In my first post on my new blog series, I started exploring the history, challenges, and opportunities of the aging electrical grid in the United States. In this follow up post, we’ll look at how the developing world is acting on some of their competitive advantages and we’ll discuss the challenge of our infrastructure debt. In addition, I’ll highlight some of unique opportunities these challenges present!
WHAT WE LEARNED FROM THE DEVELOPING WORLD
One of the most fascinating aspects of developing economies is their unique position in the time line of the technological era. Take Brazil and India for example. In the mid 1990’s, both nations were transitioning into the global economy but without the resources of a first world industrialized nation. As a result, they were forced to make some tough decisions on infrastructure investments.
They could either, copy what was already working in the U.S. and Europe, or they could come up with a different approach. In the case of Brazil, a choice was made to focus on Ethanol over fossil fuels by harnessing their own sugarcane resources and effectively growing their way through their modern transportation challenges.
With India’s population eclipsing the 1 billion mark in August of 1999, many economists wondered how the country would handle the needs of an exploding middle class. In one of the more ingenious government decisions at the end of the 20th century, India’s central planners opted to invest in Cell towers instead of land based phone lines. As a result, their population was able to play a game of technological leap frog which put them on the fast track to incredible economic growth that we’re still seeing today!
THE CHALLENGES OF OUR INFRASTRUCTURE DEBT
When you compare the approach of those developing nations with the United States, it’s easy to see why they have some competitive advantages. Over the past century we have poured trillions of dollars into building and maintaining our infrastructure and, at this point, we’re staring down the barrel at some tough realities.
In the software development world, there’s something called Technical Debt, which is basically the result of employing lots of quick fixes in the code base versus using a more thought out and comprehensive approach. Just like financial debt, it can weigh down a product in such a way that growth is affected. If you step back and take a look at infrastructure in the United States, it’s pretty clear that we’ve accumulated a vast amount of Infrastructure Debt.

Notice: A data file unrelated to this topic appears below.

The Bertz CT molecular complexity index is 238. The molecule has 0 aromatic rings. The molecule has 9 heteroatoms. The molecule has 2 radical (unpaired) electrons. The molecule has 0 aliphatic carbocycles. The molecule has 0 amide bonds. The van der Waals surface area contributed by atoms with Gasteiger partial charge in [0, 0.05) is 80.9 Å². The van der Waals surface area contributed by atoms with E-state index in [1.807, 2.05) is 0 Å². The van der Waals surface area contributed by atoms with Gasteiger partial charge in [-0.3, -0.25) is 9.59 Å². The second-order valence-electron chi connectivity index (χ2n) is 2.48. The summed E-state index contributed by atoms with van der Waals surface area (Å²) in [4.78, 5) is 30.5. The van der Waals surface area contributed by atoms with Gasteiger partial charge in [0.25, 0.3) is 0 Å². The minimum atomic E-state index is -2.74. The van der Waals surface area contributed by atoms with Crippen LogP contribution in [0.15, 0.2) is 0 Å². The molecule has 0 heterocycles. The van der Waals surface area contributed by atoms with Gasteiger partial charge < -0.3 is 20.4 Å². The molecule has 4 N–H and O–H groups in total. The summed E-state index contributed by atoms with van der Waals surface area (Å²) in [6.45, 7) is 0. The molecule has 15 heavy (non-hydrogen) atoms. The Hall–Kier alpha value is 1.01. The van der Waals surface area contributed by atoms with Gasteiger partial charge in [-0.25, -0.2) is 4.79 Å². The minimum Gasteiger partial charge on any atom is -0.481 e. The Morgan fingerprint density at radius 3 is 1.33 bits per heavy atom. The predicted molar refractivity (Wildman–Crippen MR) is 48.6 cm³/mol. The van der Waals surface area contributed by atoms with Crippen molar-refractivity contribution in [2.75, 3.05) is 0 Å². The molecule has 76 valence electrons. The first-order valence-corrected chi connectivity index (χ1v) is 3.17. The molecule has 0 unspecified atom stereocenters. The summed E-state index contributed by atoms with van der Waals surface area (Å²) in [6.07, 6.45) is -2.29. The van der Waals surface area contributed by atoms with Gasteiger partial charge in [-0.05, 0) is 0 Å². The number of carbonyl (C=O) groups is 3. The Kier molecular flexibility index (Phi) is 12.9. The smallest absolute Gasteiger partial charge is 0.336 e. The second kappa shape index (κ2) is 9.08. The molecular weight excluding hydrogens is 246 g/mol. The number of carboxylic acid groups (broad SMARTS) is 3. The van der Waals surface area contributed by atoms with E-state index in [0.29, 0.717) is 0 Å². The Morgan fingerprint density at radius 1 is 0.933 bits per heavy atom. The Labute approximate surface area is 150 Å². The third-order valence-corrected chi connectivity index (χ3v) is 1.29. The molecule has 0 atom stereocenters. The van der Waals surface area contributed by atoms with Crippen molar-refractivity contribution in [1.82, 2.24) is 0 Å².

The result? Now we’re stuck in a quandary where it’s going to cost us more to completely transition to the newer and more cost effective systems than it is to repair and maintain our existing infrastructure. Unfortunately, that approach means the gap in competitive advantage will continue to expand out of our favor.
THE END OF UTILITY MONOPOLIES?
Thankfully, there’s a compromise oriented solution to this problem. While a wholesale shift to new infrastructure is cost prohibitive at this point in our economic development – introducing new infrastructure technologies in a surgical fashion has proven to be a wise investment.
One unforeseen beneficiary of hybrid electrical infrastructure appears to be the U.S. energy consumer. In the past, an energy monopoly actually made a lot of sense. When you get down the brass tax, the energy industry has never been about creating energy, it has been about transporting it. Now that a growing number of private citizens are generating their own power and sending excess energy back into the grid – we may be looking at the end of the Utility Monopoly once and for all.
Only time will tell how these trends will pan out but I’m hopeful that we’ll see some significant positive changes made to our electrical grid over the next decade. In my next post, we’ll delve into what that future may look like for Electrical Contractors. Whether it’s a chance tor additional high level skills training, or improved pay and job security – make no mistake, the trades stand to benefit greatly from this once in a generation opportunity!
I know that most of my audience is uniquely effected by this subject I would love to hear your thoughts on the topic too!